Groups team up to reproduce WWII-era shells for museum ship (PHOTOS)
A historic U.S. Navy destroyer is close to having a full set of ready “ammo” for the ship’s 40mm gun battery. The USS Kidd, a Fletcher-class destroyer that earned an impressive 12 battle stars during her Naval career, has been a museum ship in the Mississippi River in Baton Rouge since 1986.
The ship is unique in the respect that, although other WWII-era ships have survived, they were later modified — often greatly — from their original appearance, Kidd was left almost in the same condition as when she was helping to shoot down kamikazes. This has translated into the vessel recently being chosen by Tom Hanks as a set for his upcoming wartime destroyer drama “Greyhound.”
To help further restore the ship to her “correct” WWII look, the museum has been working since 2014 to build 1,200 replica 40mm shells to fill the ready service ammunition racks in the ship’s five 40mm gun tubs. The tubs, containing 14 Bofors cannons, were among the destroyer’s primary anti-aircraft defenses, with each capable of firing a 2-pound 40x311mm shell as fast as 120 rounds per minute– as long as the gun crew could keep feeding it 4-round clips through top-mounted hoppers.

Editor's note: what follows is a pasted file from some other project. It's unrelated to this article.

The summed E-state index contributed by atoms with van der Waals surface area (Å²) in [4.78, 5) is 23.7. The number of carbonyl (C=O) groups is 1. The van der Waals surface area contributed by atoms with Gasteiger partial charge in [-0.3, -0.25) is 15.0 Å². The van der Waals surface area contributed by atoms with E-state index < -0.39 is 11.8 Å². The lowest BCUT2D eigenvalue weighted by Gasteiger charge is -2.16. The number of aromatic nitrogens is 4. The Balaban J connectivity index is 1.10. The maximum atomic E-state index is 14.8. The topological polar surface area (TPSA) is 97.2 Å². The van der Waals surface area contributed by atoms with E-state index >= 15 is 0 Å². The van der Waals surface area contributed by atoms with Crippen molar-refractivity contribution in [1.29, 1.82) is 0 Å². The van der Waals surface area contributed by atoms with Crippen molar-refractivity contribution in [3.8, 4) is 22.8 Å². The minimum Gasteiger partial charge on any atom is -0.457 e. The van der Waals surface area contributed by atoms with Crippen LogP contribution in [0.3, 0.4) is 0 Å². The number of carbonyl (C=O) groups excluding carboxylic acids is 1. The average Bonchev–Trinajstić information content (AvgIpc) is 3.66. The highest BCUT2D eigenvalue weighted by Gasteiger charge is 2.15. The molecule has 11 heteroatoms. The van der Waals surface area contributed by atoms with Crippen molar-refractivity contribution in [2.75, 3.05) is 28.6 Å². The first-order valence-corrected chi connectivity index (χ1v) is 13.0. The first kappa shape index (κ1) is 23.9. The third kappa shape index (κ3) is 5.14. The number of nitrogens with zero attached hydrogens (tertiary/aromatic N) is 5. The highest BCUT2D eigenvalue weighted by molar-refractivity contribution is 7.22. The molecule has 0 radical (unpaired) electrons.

The thing is, you can’t just call Aguila or somebody and whistle up 1,200 inert 40mm shells, so the museum has a plan to roll their own.
Starting with the shell casings, the museum reached out to the U.S. Air Force’s Special Operations Wing and obtained brass WWII-vintage Bofors casings for free. You see the Air Force has a supply of these around nearby Hurlburt Field in Florida due to the 40mm cannon’s lingering use by AC-130 gunships.
Next, a volunteer bought 300 WWII-vintage Mk-8 clips for the shells from an armory in Virginia to help support the project.
To cap the inert casings, with the help of a grant from The National Association of Destroyer Veterans, Meaux Guns in Baton Rouge has been crafting aluminum projectile replicas.
The Kidd still needs another 300 projectiles to move to finish the project, which will amount to the group marrying up casings, projectiles (painted in correct schemes) and clips then mounting them in racks assembled in the gun tubs, all of which they hope to accomplish by 2020.
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